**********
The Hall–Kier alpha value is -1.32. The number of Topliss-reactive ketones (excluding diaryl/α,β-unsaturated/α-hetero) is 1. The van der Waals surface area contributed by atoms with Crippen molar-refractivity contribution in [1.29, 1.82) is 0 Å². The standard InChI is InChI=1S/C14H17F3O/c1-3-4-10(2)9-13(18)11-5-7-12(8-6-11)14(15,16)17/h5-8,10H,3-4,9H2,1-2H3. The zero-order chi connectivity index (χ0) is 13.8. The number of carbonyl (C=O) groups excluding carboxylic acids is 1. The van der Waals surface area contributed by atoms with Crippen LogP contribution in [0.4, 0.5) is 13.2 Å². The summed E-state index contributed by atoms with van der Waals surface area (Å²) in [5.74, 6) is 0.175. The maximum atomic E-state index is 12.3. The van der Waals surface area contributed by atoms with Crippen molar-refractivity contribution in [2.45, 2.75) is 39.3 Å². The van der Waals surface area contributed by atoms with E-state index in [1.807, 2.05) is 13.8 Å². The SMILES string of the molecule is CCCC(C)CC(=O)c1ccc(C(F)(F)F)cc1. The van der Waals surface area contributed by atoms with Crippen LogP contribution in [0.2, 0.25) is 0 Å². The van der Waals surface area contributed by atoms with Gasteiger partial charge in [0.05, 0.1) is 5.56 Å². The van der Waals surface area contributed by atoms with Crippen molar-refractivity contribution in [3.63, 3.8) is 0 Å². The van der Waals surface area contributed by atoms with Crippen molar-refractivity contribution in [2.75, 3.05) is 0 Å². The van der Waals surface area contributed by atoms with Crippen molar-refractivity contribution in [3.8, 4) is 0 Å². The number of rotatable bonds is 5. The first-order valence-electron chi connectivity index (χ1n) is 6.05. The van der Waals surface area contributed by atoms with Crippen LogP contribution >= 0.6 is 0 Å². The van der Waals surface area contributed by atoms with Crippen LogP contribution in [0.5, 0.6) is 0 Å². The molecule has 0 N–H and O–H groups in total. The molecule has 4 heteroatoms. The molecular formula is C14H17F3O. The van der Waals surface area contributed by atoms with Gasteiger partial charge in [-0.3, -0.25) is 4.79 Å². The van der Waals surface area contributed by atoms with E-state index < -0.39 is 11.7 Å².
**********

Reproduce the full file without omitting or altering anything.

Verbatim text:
The Hall–Kier alpha value is -1.32. The number of Topliss-reactive ketones (excluding diaryl/α,β-unsaturated/α-hetero) is 1. The van der Waals surface area contributed by atoms with Crippen molar-refractivity contribution in [1.29, 1.82) is 0 Å². The standard InChI is InChI=1S/C14H17F3O/c1-3-4-10(2)9-13(18)11-5-7-12(8-6-11)14(15,16)17/h5-8,10H,3-4,9H2,1-2H3. The zero-order chi connectivity index (χ0) is 13.8. The number of carbonyl (C=O) groups excluding carboxylic acids is 1. The van der Waals surface area contributed by atoms with Crippen LogP contribution in [0.4, 0.5) is 13.2 Å². The summed E-state index contributed by atoms with van der Waals surface area (Å²) in [5.74, 6) is 0.175. The maximum atomic E-state index is 12.3. The van der Waals surface area contributed by atoms with Crippen molar-refractivity contribution in [2.45, 2.75) is 39.3 Å². The van der Waals surface area contributed by atoms with E-state index in [1.807, 2.05) is 13.8 Å². The SMILES string of the molecule is CCCC(C)CC(=O)c1ccc(C(F)(F)F)cc1. The van der Waals surface area contributed by atoms with Crippen LogP contribution in [0.2, 0.25) is 0 Å². The van der Waals surface area contributed by atoms with Gasteiger partial charge in [0.05, 0.1) is 5.56 Å². The van der Waals surface area contributed by atoms with Crippen molar-refractivity contribution in [3.63, 3.8) is 0 Å². The van der Waals surface area contributed by atoms with Crippen molar-refractivity contribution in [2.75, 3.05) is 0 Å². The van der Waals surface area contributed by atoms with Crippen molar-refractivity contribution in [3.8, 4) is 0 Å². The number of rotatable bonds is 5. The first-order valence-electron chi connectivity index (χ1n) is 6.05. The van der Waals surface area contributed by atoms with Crippen LogP contribution >= 0.6 is 0 Å². The van der Waals surface area contributed by atoms with Crippen LogP contribution in [0.5, 0.6) is 0 Å². The molecule has 0 N–H and O–H groups in total. The molecule has 4 heteroatoms. The molecular formula is C14H17F3O. The van der Waals surface area contributed by atoms with Gasteiger partial charge in [-0.3, -0.25) is 4.79 Å². The van der Waals surface area contributed by atoms with E-state index < -0.39 is 11.7 Å².